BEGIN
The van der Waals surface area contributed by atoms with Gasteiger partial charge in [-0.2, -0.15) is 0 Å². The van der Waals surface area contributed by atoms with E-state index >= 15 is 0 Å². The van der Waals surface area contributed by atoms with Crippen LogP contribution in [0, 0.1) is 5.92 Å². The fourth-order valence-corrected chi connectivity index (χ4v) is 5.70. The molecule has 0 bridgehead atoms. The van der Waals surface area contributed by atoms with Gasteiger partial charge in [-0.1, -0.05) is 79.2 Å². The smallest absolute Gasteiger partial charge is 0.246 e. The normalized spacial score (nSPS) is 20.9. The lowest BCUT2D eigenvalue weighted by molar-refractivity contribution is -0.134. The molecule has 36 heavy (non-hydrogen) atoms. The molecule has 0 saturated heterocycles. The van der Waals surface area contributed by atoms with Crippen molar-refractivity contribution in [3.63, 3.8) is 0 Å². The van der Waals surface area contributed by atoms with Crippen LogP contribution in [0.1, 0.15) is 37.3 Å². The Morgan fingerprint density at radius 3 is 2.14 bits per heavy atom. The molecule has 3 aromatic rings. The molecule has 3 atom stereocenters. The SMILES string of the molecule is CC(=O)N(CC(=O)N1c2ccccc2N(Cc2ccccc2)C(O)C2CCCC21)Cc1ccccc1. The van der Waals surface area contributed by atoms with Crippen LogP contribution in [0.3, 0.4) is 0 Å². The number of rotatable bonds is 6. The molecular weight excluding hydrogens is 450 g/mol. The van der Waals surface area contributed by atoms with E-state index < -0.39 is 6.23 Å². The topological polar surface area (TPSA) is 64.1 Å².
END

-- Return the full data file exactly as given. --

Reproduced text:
The van der Waals surface area contributed by atoms with Gasteiger partial charge in [-0.2, -0.15) is 0 Å². The van der Waals surface area contributed by atoms with E-state index >= 15 is 0 Å². The van der Waals surface area contributed by atoms with Crippen LogP contribution in [0, 0.1) is 5.92 Å². The fourth-order valence-corrected chi connectivity index (χ4v) is 5.70. The molecule has 0 bridgehead atoms. The van der Waals surface area contributed by atoms with Gasteiger partial charge in [-0.1, -0.05) is 79.2 Å². The smallest absolute Gasteiger partial charge is 0.246 e. The normalized spacial score (nSPS) is 20.9. The lowest BCUT2D eigenvalue weighted by molar-refractivity contribution is -0.134. The molecule has 36 heavy (non-hydrogen) atoms. The molecule has 0 saturated heterocycles. The van der Waals surface area contributed by atoms with Crippen molar-refractivity contribution in [3.63, 3.8) is 0 Å². The van der Waals surface area contributed by atoms with Crippen LogP contribution in [0.1, 0.15) is 37.3 Å². The Morgan fingerprint density at radius 3 is 2.14 bits per heavy atom. The molecule has 3 aromatic rings. The molecule has 3 atom stereocenters. The SMILES string of the molecule is CC(=O)N(CC(=O)N1c2ccccc2N(Cc2ccccc2)C(O)C2CCCC21)Cc1ccccc1. The van der Waals surface area contributed by atoms with Crippen LogP contribution in [0.3, 0.4) is 0 Å². The number of rotatable bonds is 6. The molecular weight excluding hydrogens is 450 g/mol. The van der Waals surface area contributed by atoms with E-state index < -0.39 is 6.23 Å². The topological polar surface area (TPSA) is 64.1 Å².